The lyrics throughout may be a little generic for pop-punk, with no real ingenuity in the songs but a lot of potential, especially for a debut album. However the lack of diversity in the album sees the last few songs merge into one. Each song by itself (maybe with the exception of Inspired by True Events) is a song well worth listening to and maybe in an age were less and less people buy full albums, that’s all you can ask for.

4 out of 5 high fives!

Anchors – Lost At The Bottom Of The World

Lost At The Bottom Of The World is the second album from Australian punkers Anchors. The broadly pop-punk band from Melbourne was founded in 2008 and released their first album, called Bad Juju, in 2010. The second album is in many ways a continuation of their first, staying true to their sound but also showing signs of development and further experimentation.

Anchors is a band with much more in common with the punk of the 80’s than most of the pop-punk bands that have circulated in the past decade. They describe their songs as “life songs” rather than songs about love or even politics. They’re not trying to rally for political reform, they’re just sick of what society has to offer and pissed at the rest of us for conforming. Punk as it should be, right?

The album opens with intro Death Rattle and this can be seen as a statement of intent from the band, bringing together 43 seconds of fast paced drums and infectiously catchy yet also powerful guitars, ripping straight into the first full length songEverything’s Amazing And Nobody’s Happy.The fast paced drums typical of punk songs and catchy guitars continue seamlessly from the intro, but now we get to hear the vocalist Brett too and he doesn’t disappoint, delivering aggressive and intense vocals.

With its repetitive feel you could be forgiven if after the first minute or so you felt tempted to skip to the next song, but if you did you would make a big mistake. The bridge of the song shows off the bands hardcore side, the beat slowing and the guitar taking pride of position (I challenge you to listen without headbanging along!).

As if to show that they didn’t discover their more hardcore side by accident, Tour Dogs, the third full length song on the album, hits in and delivers another fast paced track, but one which is both catchy and heavy in equal measures. It features two solos which add a more melodic feel to the song and album more generally, showing off the band’s depth and talent more than some of their more traditional sounding songs do.

Safety First, Then Teamwork comes along in the form of a big, aggressive middle finger to someone who remains nameless. Brimming with pure hatred, Brett aims his lyrics at the target: ”’cause I can’t stand a single thing about you, I can’t believe that anybody likes you!”. Perhaps they aren’t the most eloquent lyrics ever, but punk hardly ever tries to be poetic and the song gets the point across very clearly. The upbeat guitars send slightly mixed messages though, making listeners sing-along happily to Anchors’ greatest “fuck you”.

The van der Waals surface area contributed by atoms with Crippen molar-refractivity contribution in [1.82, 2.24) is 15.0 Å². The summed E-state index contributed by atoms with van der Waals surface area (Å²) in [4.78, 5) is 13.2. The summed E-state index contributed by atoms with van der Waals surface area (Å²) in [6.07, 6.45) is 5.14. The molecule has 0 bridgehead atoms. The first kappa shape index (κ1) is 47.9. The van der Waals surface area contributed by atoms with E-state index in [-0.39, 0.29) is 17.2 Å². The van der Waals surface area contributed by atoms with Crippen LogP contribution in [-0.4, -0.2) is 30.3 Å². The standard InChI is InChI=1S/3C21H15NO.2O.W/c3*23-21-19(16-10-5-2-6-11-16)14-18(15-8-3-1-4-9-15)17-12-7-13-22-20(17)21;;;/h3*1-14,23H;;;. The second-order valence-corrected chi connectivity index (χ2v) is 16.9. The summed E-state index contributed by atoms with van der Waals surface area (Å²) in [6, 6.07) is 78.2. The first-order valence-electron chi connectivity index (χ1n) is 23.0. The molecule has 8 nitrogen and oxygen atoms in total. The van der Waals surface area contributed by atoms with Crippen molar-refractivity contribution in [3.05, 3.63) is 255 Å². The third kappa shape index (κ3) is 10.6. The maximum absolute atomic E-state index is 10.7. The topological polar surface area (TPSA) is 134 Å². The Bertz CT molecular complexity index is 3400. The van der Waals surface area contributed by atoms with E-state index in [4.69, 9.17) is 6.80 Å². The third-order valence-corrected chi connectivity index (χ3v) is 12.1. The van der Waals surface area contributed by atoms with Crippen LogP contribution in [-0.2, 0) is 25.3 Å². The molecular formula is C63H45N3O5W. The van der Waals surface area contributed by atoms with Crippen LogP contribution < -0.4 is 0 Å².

Another highlight on the album is From Miles Above which has a lot in common with Tour Dogs. Both bring hardcore riffs to the table along with the consistently strong vocals – lead and backup. There is a noticeable divergence though, where Tour Dogsfeatures the punk-y guitar riffs, From Miles Above provides fans with a bit of no nonsense melodic hardcore – definitely moshpit worthy.

The album does have its lower points though. It’s hard to see how Lazarus Sign adds anything new to the album, just sounding like a mash-up of everything that has come before it. Grimes is another song that brings déjà vu with it, reminiscent of Safety First, Then Teamwork in sound and lyrical content.

As the album draws to a close Anchors seem to forget themselves, producing a song which puts the pop in pop-punk called New Limits. This isn’t in itself a bad thing and the song may even be one of the best on the album. It is much more slowly paced, meaning Brett has a chance to try to show off more of his vocal range as the song builds to a powerful crescendo. But for a band that prides themselves on their angry anti-conformist songs it seems a little confused.

As a complete album there’s no doubting its quality and Lost At The Bottom Of The World is sure to help Anchors break out of Australia and establish more of an international fan base. There is still room for improvement though and hopefully we can expect a third album (if and when it comes) to be even better.

3.5 out of 5 high fives!